As I've whined too much already, it's hard to garden from Limbo. Everything is either tentative or hypothetical. I'm not ordering any seeds this year as I have such a large stockpile and a lack of motivation to try new stuff. Most of my winter garden reading attempts have tended more toward frustration than inspiration.
But I've found a wonderful exception: The Permaculture Home Garden
by Linda Woodrow. It's a bit hard to come by here, since it's out of Australia. I'm not sure why it isn't more widely available. I got mine from a third-party seller on Amazon.com for about $35.
I love some of the ideas that permaculture strives for, but you almost have to be an expert botanist to pull off some of the techniques. They're often heavy on cool concepts, but light on detailed examples. Other techniques require loads of labor or money or resources up front (teams of workers, earth movers, materials, etc.) that aren't always feasible.
Where Woodrow's book shines is that she's come up with a system that implements the concepts of permaculture in a way that:
- works on a home scale
- doesn't require a huge up-front investment (probably comparable to starting a traditional garden from scratch)
- incorporates lots of familiar annual vegetables, fruit & nut trees, and chickens (these are a few of my favorite things
- can be adapted to use a worm farm if chooks aren't a good fit for your site
- can produce an amazing quantity of food from a relatively small space
- is small enough to fit in most suburban yards, but that is modular enough to scale up quite well
- is aesthetically pleasing enough to work almost anywhere
The basic unit of the system is a circle. These are combined to form a larger building block she calls a "mandala". A mandala has a circular bed in the middle, surrounded by six more circles. These circular mandalas can even be made into a sort of "super mandala" if you're feeling really ambitious or want to make a living from it. (My inner geek loves the "fractalness" of it all.)
Each circular keyhole garden is 2 meters across, and after adding in paths, a full-sized mandala is about 15 meters across - or 20 meters if you extend out to the eventual drip lines of the small fruit & nut trees. I think not being in Australia, I wouldn't plant trees all the way around the circle. We don't get nearly as much sun. But trees around the southern edges might work. Then again I'm all about the trees, so I might push the limits myself.
Woodrow uses a clever adaptation of the chicken tractor to make a "chook dome" - a circular chicken pen 2 meters across (and about 2 meters high at the apex) that covers up one circle. The pen moves from circle to circle through the season with the chickens taking on the tasks of tilling, fertilizing, pest control and waste management.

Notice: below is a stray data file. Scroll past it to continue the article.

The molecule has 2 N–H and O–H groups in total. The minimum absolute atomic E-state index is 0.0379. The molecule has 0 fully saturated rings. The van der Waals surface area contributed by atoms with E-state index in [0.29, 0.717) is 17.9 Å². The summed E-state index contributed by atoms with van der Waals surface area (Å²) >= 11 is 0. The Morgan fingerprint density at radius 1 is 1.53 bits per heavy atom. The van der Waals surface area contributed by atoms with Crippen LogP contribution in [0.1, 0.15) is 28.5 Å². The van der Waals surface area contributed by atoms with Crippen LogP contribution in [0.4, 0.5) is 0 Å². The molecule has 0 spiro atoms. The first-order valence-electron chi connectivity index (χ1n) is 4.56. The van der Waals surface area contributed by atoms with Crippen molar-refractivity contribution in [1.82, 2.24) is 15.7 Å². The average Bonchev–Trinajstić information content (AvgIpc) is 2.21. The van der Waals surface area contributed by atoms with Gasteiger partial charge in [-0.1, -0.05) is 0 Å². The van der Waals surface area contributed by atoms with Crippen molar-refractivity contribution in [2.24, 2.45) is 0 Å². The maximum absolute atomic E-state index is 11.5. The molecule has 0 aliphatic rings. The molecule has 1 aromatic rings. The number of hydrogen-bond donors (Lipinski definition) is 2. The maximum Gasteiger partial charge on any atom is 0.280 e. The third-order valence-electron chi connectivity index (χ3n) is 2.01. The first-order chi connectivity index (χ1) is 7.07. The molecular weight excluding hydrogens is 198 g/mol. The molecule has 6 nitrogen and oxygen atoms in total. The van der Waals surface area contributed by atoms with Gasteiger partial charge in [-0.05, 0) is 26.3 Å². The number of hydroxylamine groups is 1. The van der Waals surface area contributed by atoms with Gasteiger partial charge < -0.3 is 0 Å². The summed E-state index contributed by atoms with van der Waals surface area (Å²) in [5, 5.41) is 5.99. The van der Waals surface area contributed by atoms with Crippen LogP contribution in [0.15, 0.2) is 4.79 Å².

But if you don't have room for a 15m mandala, there's no reason you couldn't break it into 2m circles and rearranging them to fit your space. And there's no reason you couldn't have less than 7 circles. You'd lose some of the benefits, but it seems modular enough that it'd still work pretty well.
So no matter where we end up or even if we stay put, I can while away the hours soaking up the details of her system, making minor adjustments to account for the climate differences, and being able to plop it all down as is in almost any location. Not to mention scouring the internet for people who have tried this system to see how it worked, what changes they made (like the geodesic chook dome
I still can't necessarily start doing
it, but it's enough to get me through the rest of winter with my sanity intact.
It's probably a little iffy to recommend a gardening book that uses unconventional techniques that you've never tried which were designed for a different climate (and a different hemisphere) that you haven't even finished yet.
But I don't care. I highly recommend this book. I've danced with many of these concepts before. I've just never seen them put together into a system that is so elegant (in every sense of the word).
One last note - as I was reading the book I was entertaining my brain by always converting metric to non-metric, north-facing to south-facing, east to west, etc. Well, until I realized halfway through the book that while Australia is a long way off, the sun does still rise in the east and set in the west there. The Southern Hemisphere doesn't rotate the other way around. Duh...
(Oh, and Linda has a blog
that I will be
A few images from others who have tried some of this stuff:
Labels: chickens, garden, permaculture, sustainability